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Narrative Complexity

Published 4/14/2021

In today's episode we run a thought experiment. What happens when a story changes? Can we ever get back "on track"? History is complex. Predicting history gets more and more complex the further away we try to predict. We should be careful with our predictions.

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Today's episode is sponsored by LaunchDarkly. LaunchDarkly is today’s leading feature management platform, empowering your teams to safely deliver and control software through feature flags. By separating code deployments from feature releases, you can deploy faster, reduce risk, and rest easy.

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Transcript (Generated by OpenAI Whisper)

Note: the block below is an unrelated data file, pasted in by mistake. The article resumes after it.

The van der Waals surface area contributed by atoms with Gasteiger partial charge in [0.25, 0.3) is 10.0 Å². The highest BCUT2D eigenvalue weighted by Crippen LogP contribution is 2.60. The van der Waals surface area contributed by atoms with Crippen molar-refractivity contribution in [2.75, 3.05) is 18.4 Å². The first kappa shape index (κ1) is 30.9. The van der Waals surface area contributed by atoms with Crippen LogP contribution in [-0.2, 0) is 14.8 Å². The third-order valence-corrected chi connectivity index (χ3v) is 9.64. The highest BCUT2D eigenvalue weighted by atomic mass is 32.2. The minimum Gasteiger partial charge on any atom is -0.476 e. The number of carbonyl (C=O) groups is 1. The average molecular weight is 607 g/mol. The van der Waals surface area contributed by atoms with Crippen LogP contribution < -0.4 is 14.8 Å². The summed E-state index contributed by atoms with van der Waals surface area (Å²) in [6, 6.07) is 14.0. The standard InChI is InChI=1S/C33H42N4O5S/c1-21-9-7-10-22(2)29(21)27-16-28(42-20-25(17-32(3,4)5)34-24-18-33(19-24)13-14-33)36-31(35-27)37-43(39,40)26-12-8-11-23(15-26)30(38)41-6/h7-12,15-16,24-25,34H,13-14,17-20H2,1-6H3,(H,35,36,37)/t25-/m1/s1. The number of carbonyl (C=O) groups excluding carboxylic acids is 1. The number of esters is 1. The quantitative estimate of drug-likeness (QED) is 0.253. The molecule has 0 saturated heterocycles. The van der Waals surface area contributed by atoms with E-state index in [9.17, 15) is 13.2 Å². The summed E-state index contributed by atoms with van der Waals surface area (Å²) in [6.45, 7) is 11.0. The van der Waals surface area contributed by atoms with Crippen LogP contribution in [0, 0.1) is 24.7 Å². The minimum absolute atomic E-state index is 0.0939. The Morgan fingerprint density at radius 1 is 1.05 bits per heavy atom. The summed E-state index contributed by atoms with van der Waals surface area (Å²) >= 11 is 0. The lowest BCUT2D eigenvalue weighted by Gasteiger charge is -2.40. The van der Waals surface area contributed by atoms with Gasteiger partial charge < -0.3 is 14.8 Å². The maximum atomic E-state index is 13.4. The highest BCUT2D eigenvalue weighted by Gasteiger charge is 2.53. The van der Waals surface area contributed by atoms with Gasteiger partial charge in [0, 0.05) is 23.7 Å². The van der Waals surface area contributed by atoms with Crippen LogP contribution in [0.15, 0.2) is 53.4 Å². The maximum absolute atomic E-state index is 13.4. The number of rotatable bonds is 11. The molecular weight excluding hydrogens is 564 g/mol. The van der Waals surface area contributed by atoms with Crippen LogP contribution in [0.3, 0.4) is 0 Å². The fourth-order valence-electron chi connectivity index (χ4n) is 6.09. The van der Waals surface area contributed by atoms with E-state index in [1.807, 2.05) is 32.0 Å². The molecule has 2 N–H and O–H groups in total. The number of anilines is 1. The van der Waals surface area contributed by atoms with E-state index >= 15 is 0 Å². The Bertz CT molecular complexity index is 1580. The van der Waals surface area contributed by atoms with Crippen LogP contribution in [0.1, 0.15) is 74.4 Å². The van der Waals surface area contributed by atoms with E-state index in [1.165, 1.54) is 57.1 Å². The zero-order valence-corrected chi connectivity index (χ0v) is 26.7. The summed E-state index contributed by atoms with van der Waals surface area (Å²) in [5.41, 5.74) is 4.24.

Every once in a while on this show we like to do a mental exercise because it's a thought experiment that's the official term for it. Really all it is is a deep thinking process about a fictional situation. So that's what we're doing today on this episode of Developer Tea. My name is Jonathan Cutrell, you're listening to Developer Tea. My goal on this show is to help driven developers like you find clarity, perspective, and purpose in their careers. And this thought experiment should drive home a few realities. We can explore the reality of complexity through very simple thought experiments. And the reason I want to do this is because so much of what we think about, so much about our behaviors, so much about our thought patterns, our perception of the world is based on confidence in our own perception and our perception not just in a singular moment, but also our perception of entire narratives. So I'm going to give you kind of a visual thought experiment around the complexity of narratives. And the visualization you're going to have to create in your head or you can probably draw it on a piece of paper. But here's what I want you to do. I want you to imagine that you have a piece of paper that doesn't have any discernible boundaries. In other words, if you had a piece of paper sitting in front of you, imagine that it could stretch out on that single plane as far as you can see. And then if you were to travel in one direction or another direction, it wouldn't really matter because it continues to expand beyond whatever you can travel. So this is a limitless and infinite piece of paper. And I want you to imagine drawing a single dot with a discrete point on that paper. And now I want you to imagine drawing a line to another point. And in fact, I want you to draw, let's say, 10 lines. And these lines and points represent a narrative. Now, when I say a narrative, I don't mean somebody sitting down and telling you a story. I mean a sequence of events that are somehow related to each other. Now, we could get philosophical here for a moment and talk about how all events are somehow related to each other. But if we were to zoom in and create a controlled microcosm of the world, or you could change only one thing about a given narrative, that's the thought experiment that we're going to run. So what I want you to imagine is that you have this 10 point narrative. And at that first point, instead of going to the point that you chose, the second point, you go to a different point. Now of course, it's possible that your narrative will overlap. That this alternative narrative will overlap with your original one. But here's the problem, or maybe not the problem, but the reality that we face when we're talking about interlaced or interwoven events, events that change each other. There is no possible way to have the, we're on the third point, I suppose, to have this same exact third point. So let me clarify one more time here, because this can get a little bit confusing. So on the first narrative, you drew out 10 points, on the second narrative, you chose a different second point. And now our imagination says, well, I can just kind of get back on track. I can go back to the third point, and everything will be the same. The only difference is going to be that second point. But the problem with narratives and the way they work is that everything that came before changes the things that come after. So there is no such thing as a re-overlapping or a return to the original narrative. There's no such thing as going back to whatever could have happened before. Anytime you break away from a given event, from that pathway, you have to stay on that unique pathway, because every event that came before has unique and profound impacts on the events that occur afterwards. So anytime you break off of this chain of events, that creates a truly 100% unique following chain. Okay. So if you're into graph theory, you would probably be able to give this a particular name. We're not going to get into that. Instead, we're going to focus on this basic idea that at any point, if you were to change one thing, the rest of the narrative changes. This is a profoundly important thing to understand. All of the previous events that we've experienced in a given narrative, they have an effect on the following events. And this is very important for a lot of reasons, but I want to also address one more thing here. We're talking about drawing out a 10 point narrative, right? There's only 10 points on that chain of events. But in reality, that chain could be hundreds or even hundreds of thousands of small events. And each of those, as an example, you could make a particular expression with your face. That might be an event on that narrative chain. You could choose to say something one second later than you would have said it in a different chain of events. And so what we have is this potentially incredibly complex set of possible narratives. And when I say incredibly complex, I mean, incalculably complex. Because we have so many different points at which things could change, right? And because if anything changes, that will have the effect that we're talking about just a moment ago, where the following events are going to be unique on their own. The following events after any difference, any change are going to be unique. They're going to have their own kind of timeline, if you imagine it that way, right? And so what you can imagine is this infinite piece of paper has an equally infinite number of possible narratives. And once that sinks in, it's a really profound reality, first of all, of our current experience. But also, and this is the important part that I want to talk about today, when we imagine what is true. And we imagine a narrative, especially when we imagine a complex and complete narrative. There is so much complexity possible that we should automatically develop a sense of doubt in what we believe. We're going to talk about that right after we talk about today's sponsor, Launch Darkly. Speaking of complexity, launch darkness is going to help you manage your complexity. Launch darkness is today's leading feature management platform, empowering your teams to safely deliver and control software through feature flags by separating your code deployments from your feature releases. You're going to be able to deploy faster, reduce risk, and ultimately rest easy on a Friday night after work, whether you're an established enterprise like Intuit or small business, like Glowforge, thousands of companies of all sizes rely on launch darkly to control their entire feature lifecycle and avoid anxiety fueled sleepless nights. For example, you all probably know about O'Reilly media and they release on a very regular basis using launch darkly releases used to be stressful for O'Reilly, but they've decoupled their releases from their deployments and had a transformative effect on their team, according to Chris Gidry. Chris said, we can test features in production well in advance of a marketing launch and if a feature causes problems on the day of the launch, we can just turn it off with the kill switch. No rollbacks. Launch darkly makes our releases boring. So if you want to make your releases newsfest and start deploying more frequently and securely with less stress, like O'Reilly has, and head over to launch darkly.com. That's launch darkly.com. Thanks again to launch darkly for sponsoring today's episode of Developer Tea. So we've established this idea that narratives are inherently complex and this has a lot of basis in computer science theory, the idea that having a given event and all of its following events, the preceding event create or kind of spin off a wholly unique chain of events after that. And so because we know this is the case, because we know we can't ever kind of return back to a specific event, we can imagine that the predictability, right, the predictability about what's going to happen in a given scenario, the amount of complexity we would have to be able to predict through to be able to reduce is incomprehensible. And so when we have a narrative, and here's the really critical thing to understand, because let me back up for a moment. When we have multiple narratives that are possible, there's likely a lot of versions that look pretty similar. So let's not throw the baby out with the bath water here. It's important to understand that our predictability is based on trying to find a statistically likely set of events. So a lot of those narratives might look pretty close to each other. On that infinite piece of paper, they're relatively close to each other, relative to extraneous or extreme versions of reality. However, there is still a lot of complexity that is irreducible about narratives. And so this is the crux of what we're talking about today. And we try to predict a full narrative. And this happens when we're trying to imagine what's going to happen with a given situation with other people and a social scenario in a work social scenario specifically, how are things going to play out? We can imagine so many versions of a narrative that are not true. And the critical factor here is that all of our narrative building, let's say that we're building a narrative understanding of another person, another human being. What do they care about? What is going on in their mind? This is something that we do very often. We try to imagine that we know what another person is thinking or what they're feeling. So we create a narrative. And then every following thing that we're trying to predict about this person or trying to intuit about them is dependent on the previous things being true. In other words, in order to continue building up this perception of another person, we have to accept or we have to imagine that our previous perceptions were correct. And so just by nature of statistics, the longer we do this, the more likely we are to stray off the real path. When I say the real path, I mean, the picture of reality as it truly is versus what we're trying to predict. And so our error rates will go up. You can kind of see this at play, if you imagine what you think someone that you, you know, somebody in your long lost past. So somebody you knew in high school, and maybe you're a few decades removed from high school. Somebody that you haven't kept in touch with, you don't know anything about their life now. Imagine, try to imagine what they are doing today. Try to imagine what their life is like, what they're interested in. You're going to extrapolate from what you knew about them, but because there's such a distance, in distance, I mean time, because there's such a large gap of time, your error likelihood, the likelihood that you are wrong about your kind of backwards prediction is very high. Because you have so many possible points along that narrative pathway to have gone off the path. And so we can learn a lesson from this. Specifically, when we try to imagine, especially for long periods of time, without correcting, in other words, without coming to terms with a true picture. An example of this might be actually asking the person what they think, actually getting feedback from them, actually collaborating with them. Instead of doing all of this in our minds, building up these imaginative narratives about the world around us, we need to find ways, if we care about having accurate narratives, we need to find ways to reconcile the errors that we have predicted. We need to find ways to compare what we are imagining with truth. If we don't do this, what we end up creating is a false narrative about the world around us or about the people around us. And then we operate off of that false narrative, which can be detrimental to our relationships, it can be detrimental to our jobs, to our job performance. And ultimately, it can distort our perception on the world around us. Thank you so much for listening to today's episode of Developer Tea. I hope that this was a thoughtful exercise for you. And hopefully you can accept the reality of the complexity of narrative, of narratives in general, of narrative-based reasoning, of understanding the world through that lens. Thank you so much for listening. Thank you again to today's sponsor, Launch Darkly. Launch Darkly is today's leading feature management platform. By separating co-deployments from feature releases, you can deploy faster, reduce risk, and rest easy head over to launchdarkly.com to get started today. Thank you again for listening. If you want to join the Developer Tea Discord, head over to developertea.com slash Discord. We are having meaningful conversations on a daily basis. We discuss even the episodes. So if you wanted to come and talk about this episode, what you think about it, where you agree or where you disagree with what I'm saying here, that is all welcome in this Discord community. developertea.com slash Discord. Thanks so much for listening. And until next time, enjoy your tea.